In sports, tearing the anterior cruciate ligament (ACL) is a serious injury that can leave athletes sidelined for six months or longer. As it turns out, men may be more prone to tearing their ACL than women, according to a new report published in The American Journal of Sports Medicine. A recent Reuters story examines the findings by Swedish researchers:
Overall, 56,659 people in Sweden tore a knee ligament during the study period. The researchers say that works out to an average of 78 tears for every 100,000 Swedish citizens.
Men accounted for about 34,000 of those tears, or 60 percent. Men also had 59 percent of the reconstructive surgeries associated with knee ligament injuries.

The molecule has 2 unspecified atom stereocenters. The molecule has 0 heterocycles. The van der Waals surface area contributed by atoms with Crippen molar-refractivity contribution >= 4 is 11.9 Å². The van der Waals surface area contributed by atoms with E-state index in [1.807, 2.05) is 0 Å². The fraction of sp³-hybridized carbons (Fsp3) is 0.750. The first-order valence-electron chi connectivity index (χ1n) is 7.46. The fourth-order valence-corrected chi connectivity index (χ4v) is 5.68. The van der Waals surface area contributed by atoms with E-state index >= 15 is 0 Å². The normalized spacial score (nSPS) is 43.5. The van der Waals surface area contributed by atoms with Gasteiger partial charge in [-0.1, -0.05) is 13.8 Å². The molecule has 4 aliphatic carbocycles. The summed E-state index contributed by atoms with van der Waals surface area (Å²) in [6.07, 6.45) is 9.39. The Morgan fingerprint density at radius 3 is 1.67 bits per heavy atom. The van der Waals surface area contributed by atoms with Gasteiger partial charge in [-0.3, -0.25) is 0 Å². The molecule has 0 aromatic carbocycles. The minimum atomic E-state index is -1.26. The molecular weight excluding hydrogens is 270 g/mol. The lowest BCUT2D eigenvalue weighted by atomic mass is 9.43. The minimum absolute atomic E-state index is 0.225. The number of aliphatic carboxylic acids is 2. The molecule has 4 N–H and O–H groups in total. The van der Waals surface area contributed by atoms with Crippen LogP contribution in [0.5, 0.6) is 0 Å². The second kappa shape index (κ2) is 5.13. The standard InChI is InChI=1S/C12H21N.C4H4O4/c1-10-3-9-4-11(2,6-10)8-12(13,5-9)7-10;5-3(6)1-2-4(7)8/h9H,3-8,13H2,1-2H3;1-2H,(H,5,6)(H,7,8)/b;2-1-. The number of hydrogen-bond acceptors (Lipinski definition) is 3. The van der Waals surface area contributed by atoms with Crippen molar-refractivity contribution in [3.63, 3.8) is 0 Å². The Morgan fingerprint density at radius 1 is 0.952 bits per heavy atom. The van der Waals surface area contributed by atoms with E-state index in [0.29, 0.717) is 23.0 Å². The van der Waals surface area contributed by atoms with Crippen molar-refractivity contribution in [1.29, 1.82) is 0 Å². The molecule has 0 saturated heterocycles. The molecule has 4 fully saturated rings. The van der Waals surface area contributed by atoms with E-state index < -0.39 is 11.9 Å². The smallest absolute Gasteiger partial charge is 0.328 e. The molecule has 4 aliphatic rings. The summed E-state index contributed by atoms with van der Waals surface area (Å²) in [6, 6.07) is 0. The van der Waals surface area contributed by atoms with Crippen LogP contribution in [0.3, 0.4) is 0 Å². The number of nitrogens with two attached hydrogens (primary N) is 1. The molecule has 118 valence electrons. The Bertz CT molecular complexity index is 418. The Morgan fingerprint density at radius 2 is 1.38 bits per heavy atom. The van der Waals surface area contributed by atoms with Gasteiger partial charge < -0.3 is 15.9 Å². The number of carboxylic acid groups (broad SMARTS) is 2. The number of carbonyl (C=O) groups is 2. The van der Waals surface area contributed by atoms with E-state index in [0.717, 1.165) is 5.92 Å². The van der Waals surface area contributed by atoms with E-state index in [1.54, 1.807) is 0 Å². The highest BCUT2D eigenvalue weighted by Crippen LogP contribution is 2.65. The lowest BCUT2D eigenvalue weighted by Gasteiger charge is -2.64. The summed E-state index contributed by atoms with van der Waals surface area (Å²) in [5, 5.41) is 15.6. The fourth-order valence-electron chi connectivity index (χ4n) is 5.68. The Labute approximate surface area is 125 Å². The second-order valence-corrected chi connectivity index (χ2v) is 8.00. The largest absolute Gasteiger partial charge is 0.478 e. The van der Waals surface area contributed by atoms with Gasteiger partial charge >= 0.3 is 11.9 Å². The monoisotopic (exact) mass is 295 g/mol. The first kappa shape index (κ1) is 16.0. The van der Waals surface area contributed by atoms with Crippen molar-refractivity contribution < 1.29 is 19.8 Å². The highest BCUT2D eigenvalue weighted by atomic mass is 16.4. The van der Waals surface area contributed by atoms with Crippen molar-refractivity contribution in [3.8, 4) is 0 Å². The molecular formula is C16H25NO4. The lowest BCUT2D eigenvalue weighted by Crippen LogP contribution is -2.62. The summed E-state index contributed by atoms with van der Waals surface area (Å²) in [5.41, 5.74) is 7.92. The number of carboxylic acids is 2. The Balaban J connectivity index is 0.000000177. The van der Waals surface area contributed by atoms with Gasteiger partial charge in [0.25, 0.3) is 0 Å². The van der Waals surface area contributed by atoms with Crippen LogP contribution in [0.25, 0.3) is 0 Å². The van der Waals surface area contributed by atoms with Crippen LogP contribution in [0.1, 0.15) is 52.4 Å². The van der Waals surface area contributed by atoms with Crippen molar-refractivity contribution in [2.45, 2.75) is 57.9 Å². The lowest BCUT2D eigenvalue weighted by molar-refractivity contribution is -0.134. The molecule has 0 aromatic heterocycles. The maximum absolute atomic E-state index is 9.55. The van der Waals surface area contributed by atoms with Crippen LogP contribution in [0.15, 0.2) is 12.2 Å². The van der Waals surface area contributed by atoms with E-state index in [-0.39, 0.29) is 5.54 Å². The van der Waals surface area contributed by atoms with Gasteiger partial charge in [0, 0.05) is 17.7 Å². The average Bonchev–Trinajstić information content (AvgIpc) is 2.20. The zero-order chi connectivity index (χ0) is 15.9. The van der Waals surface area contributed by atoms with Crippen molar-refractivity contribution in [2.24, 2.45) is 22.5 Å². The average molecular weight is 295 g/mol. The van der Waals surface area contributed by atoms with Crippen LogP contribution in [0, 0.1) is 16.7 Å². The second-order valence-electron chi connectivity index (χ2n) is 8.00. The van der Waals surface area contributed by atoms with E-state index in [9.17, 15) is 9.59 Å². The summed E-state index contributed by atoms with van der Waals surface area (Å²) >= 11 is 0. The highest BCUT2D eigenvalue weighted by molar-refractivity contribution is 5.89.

Swedish women tended to experience ACL injuries at a younger age (between ages 11 and 20, versus 21-30 for men).
When Nordenvall and his colleagues looked just at the age groups with the highest injury rates, men still had far more knee troubles. The numbers worked out to about 144 tears per 100,000 women between 11 and 20 years old, and 225 tears per 100,000 men aged 21-30.
Interestingly enough, this report contradicts an earlier study that found that women, not men, are more susceptible to tearing their ACL. Richard Nordenvall, MD, lead researcher of the new study, responds:
I think the difference is that earlier studies studied at-risk populations. In those studies, women are more prone to get injured. The difference with this study is that we studied the general population.